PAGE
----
Is Calgary's downtown too dense? with comments

I recently wrote an article for Condo Living magazine (see below) about the proposed 58-floor TELUS Sky building in the middle of downtown Calgary.  As I wrote the column, after studying the 3-D computer renderings, I began to wonder just how much of the building would people really get to see.  The rendering views make it look spectacular, but nobody really gets to see the building from the aerial perspective that is used i.e. above all the neighboring buildings yet close enough to see some details.  This is something many developers and architects do to get above beyond the clutter of the other buildings and in the process, create unrealistic expectations that simply can’t be realized.

The pedestrian perspective of the buildings in downtown Calgary is often compromised because other buildings “get in the way.”  For example, The Bow’s perspective, though great today from the southwest, will change dramatically (and not for the better) when the York Hotel site is developed.  Bankers Hall and Eighth Avenue Place are much better viewed from their south sides because of the lack of buildings due to the railway tracks and 10th Avenue being mostly empty parking lots so there are not buildings to block view angles which means you can see the buildings almost from top to bottom.  Although the Bow is currently our tallest building, you can barely see it from the west side.

Modern skyscrapers need space to breathe. They look best when viewed from afar or at least with some separation from each other allowing pedestrians to view them in their entirety from base to rooftop. And, the announcement of Brookfield Place (which will be the tallest building when it is completed) just a block away will restrict the view of TELUS Sky Suncor Center and the Bow from the southwest. 

TELUS Sky aerial rendering showing the wider office element at the bottom and the narrower condos at the top. with Suncor Centre behind and Bow on the right.  

It is hard to tell at this time if the clustering of the Bow, Brookfield Place, Suncor Centre and TELUS Sky will be synergistic or antagonistic.  At best, you will see the top 20 floors of TELUS Sky as it pokes its head out from the plethora of 30 and 40-floor buildings.  Only the Suncor Centre has anything bordering on a decorative rooftop i.e. the others are flat-topped with very little visual interest.  One of the best characteristics of the early skyscrapers was their ornate rooftops which makes them so alluring even 100 years later.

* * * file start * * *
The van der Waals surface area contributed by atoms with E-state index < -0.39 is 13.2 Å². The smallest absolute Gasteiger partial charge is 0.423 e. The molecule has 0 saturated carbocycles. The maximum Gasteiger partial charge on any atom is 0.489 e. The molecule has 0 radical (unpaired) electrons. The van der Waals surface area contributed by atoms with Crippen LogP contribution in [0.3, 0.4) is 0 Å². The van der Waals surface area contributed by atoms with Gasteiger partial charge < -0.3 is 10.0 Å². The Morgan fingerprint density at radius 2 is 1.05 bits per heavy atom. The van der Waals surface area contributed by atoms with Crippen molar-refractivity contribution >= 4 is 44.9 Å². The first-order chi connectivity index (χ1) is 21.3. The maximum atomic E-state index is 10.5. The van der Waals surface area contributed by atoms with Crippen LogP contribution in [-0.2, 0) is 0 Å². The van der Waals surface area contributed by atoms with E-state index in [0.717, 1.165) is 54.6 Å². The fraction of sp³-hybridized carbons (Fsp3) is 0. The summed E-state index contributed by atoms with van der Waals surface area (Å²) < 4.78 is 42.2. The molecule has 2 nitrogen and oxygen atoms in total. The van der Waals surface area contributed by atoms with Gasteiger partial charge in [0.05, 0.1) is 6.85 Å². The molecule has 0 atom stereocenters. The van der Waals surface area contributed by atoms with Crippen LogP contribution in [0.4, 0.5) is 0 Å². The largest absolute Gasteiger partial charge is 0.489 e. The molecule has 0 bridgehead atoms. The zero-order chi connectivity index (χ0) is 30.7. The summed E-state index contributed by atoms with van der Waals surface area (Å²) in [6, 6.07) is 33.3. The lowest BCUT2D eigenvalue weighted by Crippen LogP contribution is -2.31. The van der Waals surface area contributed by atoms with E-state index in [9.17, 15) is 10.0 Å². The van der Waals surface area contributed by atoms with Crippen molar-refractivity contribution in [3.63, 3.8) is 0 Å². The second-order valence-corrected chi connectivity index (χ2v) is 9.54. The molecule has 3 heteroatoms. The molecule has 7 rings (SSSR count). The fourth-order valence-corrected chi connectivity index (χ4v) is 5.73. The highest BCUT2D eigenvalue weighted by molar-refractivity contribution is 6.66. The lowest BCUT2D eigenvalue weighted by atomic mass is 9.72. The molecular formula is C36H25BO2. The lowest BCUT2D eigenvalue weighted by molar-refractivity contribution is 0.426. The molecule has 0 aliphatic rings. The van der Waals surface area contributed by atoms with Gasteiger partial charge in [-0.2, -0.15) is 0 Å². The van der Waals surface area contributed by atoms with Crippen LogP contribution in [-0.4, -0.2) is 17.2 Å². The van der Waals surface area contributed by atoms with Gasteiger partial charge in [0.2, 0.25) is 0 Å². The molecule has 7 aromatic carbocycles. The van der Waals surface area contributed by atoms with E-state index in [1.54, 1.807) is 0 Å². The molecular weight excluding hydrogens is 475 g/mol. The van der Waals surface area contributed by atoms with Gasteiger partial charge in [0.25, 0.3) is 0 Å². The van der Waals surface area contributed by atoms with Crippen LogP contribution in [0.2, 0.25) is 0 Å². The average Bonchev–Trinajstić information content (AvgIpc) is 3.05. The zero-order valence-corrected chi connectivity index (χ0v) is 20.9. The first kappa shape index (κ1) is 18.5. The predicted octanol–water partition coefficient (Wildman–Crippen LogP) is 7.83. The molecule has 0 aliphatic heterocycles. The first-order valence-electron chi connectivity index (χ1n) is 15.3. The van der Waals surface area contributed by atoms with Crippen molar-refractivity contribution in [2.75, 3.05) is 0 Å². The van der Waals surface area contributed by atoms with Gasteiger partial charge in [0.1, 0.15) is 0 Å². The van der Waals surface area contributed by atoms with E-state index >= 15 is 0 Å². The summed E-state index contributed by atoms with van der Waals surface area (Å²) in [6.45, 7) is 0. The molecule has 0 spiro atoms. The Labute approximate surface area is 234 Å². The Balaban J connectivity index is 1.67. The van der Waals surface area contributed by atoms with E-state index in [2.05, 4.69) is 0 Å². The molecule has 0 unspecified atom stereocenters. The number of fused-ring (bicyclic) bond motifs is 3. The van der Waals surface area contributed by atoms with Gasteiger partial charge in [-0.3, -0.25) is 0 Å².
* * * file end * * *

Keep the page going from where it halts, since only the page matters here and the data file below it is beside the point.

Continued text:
Brookfield Place will be the tallest building in downtown when completed. It will continue the city's flat topped boxy office architectural style that is often criticized. 

Suncor Centre from Olympic Plaza. This view will be partly lost with the addition of TELUS Sky, just like the Bow cancelled out the view of Suncor Centre as you enter the downtown from the east.  

It is hard to tell at this time if the clustering of the Bow, Brookfield Place, Suncor Centre and TELUS Sky will be synergistic or antagonistic.  At best, you will see the top 20 floors of TELUS Sky as it pokes its head out from the plethora of 30 and 40-floor buildings.  Only the Suncor Centre has anything bordering on a decorative rooftop i.e. the others are flat-topped with very little visual interest.  One of the best characteristics of the early skyscrapers was their ornate rooftops which makes them so alluring even 100 years later. 

New Manulife building looks like a giant glass vessel. Note that all of the buildings around it are just simple boxes to accentuate the look of the proposed tower.  This building could be a great addition to downtown's urban landscape but we won't know until it is built and we can see it in context with other buildings.  Urban architecture does not exist in isolation, it has to be synergistic with what surrounds it.  

In Calgary, some of the more interesting architectural buildings are the mid-rise office buildings, like Centrum Place, Jamieson Place and Palliser South.  And, if you are looking for interesting decorative rooftops, new condos like Alura, Arriva, Five West, Montana, Nuera, Sasso and Vetro are leading the way.  The condos also benefit from the fact they are on the edge of the city center and therefore surrounded with low-rise buildings so you can see them in their entirety, something impossible to do in our downtown core.

Unfortunately, in downtown Calgary you can’t see the architecture for the buildings! 

Reader Comments:

JT writes: Good job.  The challenges run deep- office tenants can pay more than other users in our core, and the land use policies are structured to allow mega-buildings.  Office workers are high income earners (typically) and choose more home than less.  The select these homes distant from their place of work because that is where they can be constructed. 

We are victims of our own success.  Giant offices clustered together create a wickedly vibrant downtown from 6:30 to 6.  That same vibrancy is transferred to roads and busses and trains at the shoulder times and further dispersed outwards after 6:30 pm.

That is the Calgary pattern which only gets more entrenched with the continued popularity and economic viability of office space downtown.

HH writes: Love it!   But the next question is, what is their combined impact on the city? How do they visually combine to make a statement about the city? We have lots of impressive buildings but the sight lines for the general public are not good.  I agree we have great pieces of design but are they having the impact on the visitor or even for local residents that they should? Placement is everything!

 JR writes: I think you are heading down what i consider a discredited idea about the sculptured tower. The bottom 4 or 5 stories are where you make a city, the pedestrian and citizens city. The long view of a tower is what ever ego centric drives the owner and consultants derive from, perhaps important and if very lucky iconic. I suggest another read of Jane Jacobs, and another tour of old Paris - the Eiffel Tower is a defining landmark quite aside from the city. The city is a pedestrian delight.